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The Cryosphere An interactive open-access journal of the European Geosciences Union
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https://doi.org/10.5194/tc-2020-193
© Author(s) 2020. This work is distributed under
the Creative Commons Attribution 4.0 License.
https://doi.org/10.5194/tc-2020-193
© Author(s) 2020. This work is distributed under
the Creative Commons Attribution 4.0 License.

  07 Aug 2020

07 Aug 2020

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A revised version of this preprint is currently under review for the journal TC.

Observing traveling waves in glaciers with remote sensing: New flexible time series methods and application to Sermeq Kujalleq (Jakobshavn Isbræ), Greenland

Bryan Riel1, Brent Minchew1, and Ian Joughin2 Bryan Riel et al.
  • 1Department of Earth, Atmospheric and Planetary Sciences, Massachusetts Institute of Technology, Cambridge, MA, USA
  • 2Polar Science Center, Applied Physics Lab, University of Washington, Seattle, WA, USA

Abstract. The recent influx of remote sensing data provides new opportunities for quantifying spatiotemporal variations in glacier surface velocity and elevation fields. Here, we introduce a flexible time series reconstruction and decomposition technique for forming continuous, time-dependent surface velocity and elevation fields from discontinuous data and partitioning these time series into short- and long-term variations. The time series reconstruction consists of a sparsity-regularized least squares regression for modeling time series as a linear combination of generic basis functions of multiple temporal scales, allowing us to capture complex variations in the data using simple functions. We apply this method to the multitemporal evolution of Sermeq Kujalleq (Jakobshavn Isbrae), Greenland. Using 555 ice velocity maps generated by the Greenland Ice Mapping Project and covering the period 2009–2019, we show that the amplification in seasonal velocity variations in 2012–2016 was coincident with a longer-term speedup initiating in 2012. Similarly, the reduction in post-2017 seasonal velocity variations was coincident with a longer-term slowdown initiating around 2017. To understand how these perturbations propagate through the glacier, we introduce an approach for quantifying the spatially varying and frequency-dependent phase velocities and attenuation length scales of the resulting traveling waves. We hypothesize that these traveling waves are predominantly kinematic waves based on their long periods, coincident changes in surface velocity and elevation, and connection with variations in the terminus position. This ability to quantify wave propagation enables an entirely new framework for studying glacier dynamics using remote sensing data.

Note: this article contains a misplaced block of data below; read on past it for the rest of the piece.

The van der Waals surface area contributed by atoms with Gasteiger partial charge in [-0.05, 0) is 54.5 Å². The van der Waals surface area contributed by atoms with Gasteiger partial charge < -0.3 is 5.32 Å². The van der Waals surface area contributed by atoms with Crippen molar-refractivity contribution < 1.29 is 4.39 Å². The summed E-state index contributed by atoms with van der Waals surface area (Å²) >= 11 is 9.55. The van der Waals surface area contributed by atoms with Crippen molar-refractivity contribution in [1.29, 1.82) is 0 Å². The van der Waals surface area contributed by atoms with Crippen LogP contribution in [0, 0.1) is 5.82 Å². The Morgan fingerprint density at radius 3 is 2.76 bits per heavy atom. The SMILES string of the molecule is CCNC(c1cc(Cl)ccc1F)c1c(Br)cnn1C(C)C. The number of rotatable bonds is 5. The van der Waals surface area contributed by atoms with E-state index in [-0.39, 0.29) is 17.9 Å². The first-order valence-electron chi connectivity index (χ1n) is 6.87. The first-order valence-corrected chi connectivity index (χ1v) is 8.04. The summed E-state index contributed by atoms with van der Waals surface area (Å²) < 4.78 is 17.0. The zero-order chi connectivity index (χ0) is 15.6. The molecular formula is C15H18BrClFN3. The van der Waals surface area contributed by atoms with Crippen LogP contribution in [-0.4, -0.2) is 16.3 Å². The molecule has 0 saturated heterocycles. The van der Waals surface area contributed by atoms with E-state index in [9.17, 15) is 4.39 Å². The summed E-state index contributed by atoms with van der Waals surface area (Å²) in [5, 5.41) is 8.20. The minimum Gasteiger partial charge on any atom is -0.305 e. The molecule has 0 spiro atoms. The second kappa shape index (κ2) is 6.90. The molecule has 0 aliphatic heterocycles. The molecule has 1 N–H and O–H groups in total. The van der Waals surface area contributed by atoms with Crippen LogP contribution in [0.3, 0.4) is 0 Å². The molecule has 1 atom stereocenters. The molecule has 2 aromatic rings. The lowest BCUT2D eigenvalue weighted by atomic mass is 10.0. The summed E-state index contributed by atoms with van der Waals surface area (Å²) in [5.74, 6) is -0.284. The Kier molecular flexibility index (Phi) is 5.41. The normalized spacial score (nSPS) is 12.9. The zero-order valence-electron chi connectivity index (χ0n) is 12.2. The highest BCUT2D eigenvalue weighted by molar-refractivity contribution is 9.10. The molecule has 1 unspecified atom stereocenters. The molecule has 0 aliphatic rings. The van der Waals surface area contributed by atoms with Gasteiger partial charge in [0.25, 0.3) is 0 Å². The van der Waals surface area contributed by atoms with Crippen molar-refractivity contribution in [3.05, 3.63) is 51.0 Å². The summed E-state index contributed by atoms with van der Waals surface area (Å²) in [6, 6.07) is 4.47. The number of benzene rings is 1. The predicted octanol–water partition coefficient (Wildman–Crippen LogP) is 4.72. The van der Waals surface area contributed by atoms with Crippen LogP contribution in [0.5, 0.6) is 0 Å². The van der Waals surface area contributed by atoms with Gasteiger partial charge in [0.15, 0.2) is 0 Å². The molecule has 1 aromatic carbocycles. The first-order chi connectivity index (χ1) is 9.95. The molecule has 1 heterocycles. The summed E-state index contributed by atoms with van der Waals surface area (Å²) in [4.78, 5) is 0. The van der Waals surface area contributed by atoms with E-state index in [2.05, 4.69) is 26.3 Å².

Bryan Riel et al.

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Video supplement

Animation of time-dependent velocity magnitudes for Sermeq Kujalleq (Jakobshavn Isbræ) from 2009 - 2019. Bryan Riel, Brent Minchew and Ian Joughin https://doi.org/10.18739/A2W66990B

Bryan Riel et al.

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Latest update: 26 Nov 2020
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Short summary
The availability of large volumes of publicly available remote sensing data over terrestrial glaciers provides new opportunities for studying the response of glaciers to a changing climate. We present an efficient method for tracking changes in glacier speeds at high spatial- and temporal-resolutions from surface observations, demonstrating the recovery of traveling waves over Jakobshavn Isbræ, Greenland. Quantification of wave properties may ultimately enhance understanding of glacier dynamics.
The availability of large volumes of publicly available remote sensing data over terrestrial...
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